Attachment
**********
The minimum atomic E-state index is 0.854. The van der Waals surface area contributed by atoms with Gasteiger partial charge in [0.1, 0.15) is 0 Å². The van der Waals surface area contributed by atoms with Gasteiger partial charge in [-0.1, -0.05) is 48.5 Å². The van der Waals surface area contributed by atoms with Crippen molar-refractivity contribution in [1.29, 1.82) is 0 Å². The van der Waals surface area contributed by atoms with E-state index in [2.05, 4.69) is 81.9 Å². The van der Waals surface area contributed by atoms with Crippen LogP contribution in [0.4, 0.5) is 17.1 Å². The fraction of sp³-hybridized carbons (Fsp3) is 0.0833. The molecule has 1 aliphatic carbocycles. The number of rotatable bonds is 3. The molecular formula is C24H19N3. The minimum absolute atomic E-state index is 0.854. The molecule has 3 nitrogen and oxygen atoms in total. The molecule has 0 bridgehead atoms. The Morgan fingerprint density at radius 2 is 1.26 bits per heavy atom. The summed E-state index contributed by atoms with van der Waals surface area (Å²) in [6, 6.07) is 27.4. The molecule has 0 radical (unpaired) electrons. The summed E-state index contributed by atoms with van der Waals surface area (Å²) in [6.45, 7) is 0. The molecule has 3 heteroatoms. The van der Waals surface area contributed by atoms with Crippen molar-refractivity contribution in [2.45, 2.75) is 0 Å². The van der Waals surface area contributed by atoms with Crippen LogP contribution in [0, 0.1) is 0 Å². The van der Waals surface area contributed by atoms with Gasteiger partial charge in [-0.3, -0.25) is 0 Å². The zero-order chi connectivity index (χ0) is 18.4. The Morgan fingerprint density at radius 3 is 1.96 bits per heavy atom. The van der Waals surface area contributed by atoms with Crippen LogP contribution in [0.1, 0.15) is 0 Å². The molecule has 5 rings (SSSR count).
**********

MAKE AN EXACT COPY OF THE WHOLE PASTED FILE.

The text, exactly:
The minimum atomic E-state index is 0.854. The van der Waals surface area contributed by atoms with Gasteiger partial charge in [0.1, 0.15) is 0 Å². The van der Waals surface area contributed by atoms with Gasteiger partial charge in [-0.1, -0.05) is 48.5 Å². The van der Waals surface area contributed by atoms with Crippen molar-refractivity contribution in [1.29, 1.82) is 0 Å². The van der Waals surface area contributed by atoms with E-state index in [2.05, 4.69) is 81.9 Å². The van der Waals surface area contributed by atoms with Crippen LogP contribution in [0.4, 0.5) is 17.1 Å². The fraction of sp³-hybridized carbons (Fsp3) is 0.0833. The molecule has 1 aliphatic carbocycles. The number of rotatable bonds is 3. The molecular formula is C24H19N3. The minimum absolute atomic E-state index is 0.854. The molecule has 3 nitrogen and oxygen atoms in total. The molecule has 0 bridgehead atoms. The Morgan fingerprint density at radius 2 is 1.26 bits per heavy atom. The summed E-state index contributed by atoms with van der Waals surface area (Å²) in [6, 6.07) is 27.4. The molecule has 0 radical (unpaired) electrons. The summed E-state index contributed by atoms with van der Waals surface area (Å²) in [6.45, 7) is 0. The molecule has 3 heteroatoms. The van der Waals surface area contributed by atoms with Crippen molar-refractivity contribution in [2.45, 2.75) is 0 Å². The van der Waals surface area contributed by atoms with Crippen LogP contribution in [0, 0.1) is 0 Å². The van der Waals surface area contributed by atoms with Gasteiger partial charge in [-0.3, -0.25) is 0 Å². The zero-order chi connectivity index (χ0) is 18.4. The Morgan fingerprint density at radius 3 is 1.96 bits per heavy atom. The van der Waals surface area contributed by atoms with Crippen LogP contribution in [0.1, 0.15) is 0 Å². The molecule has 5 rings (SSSR count).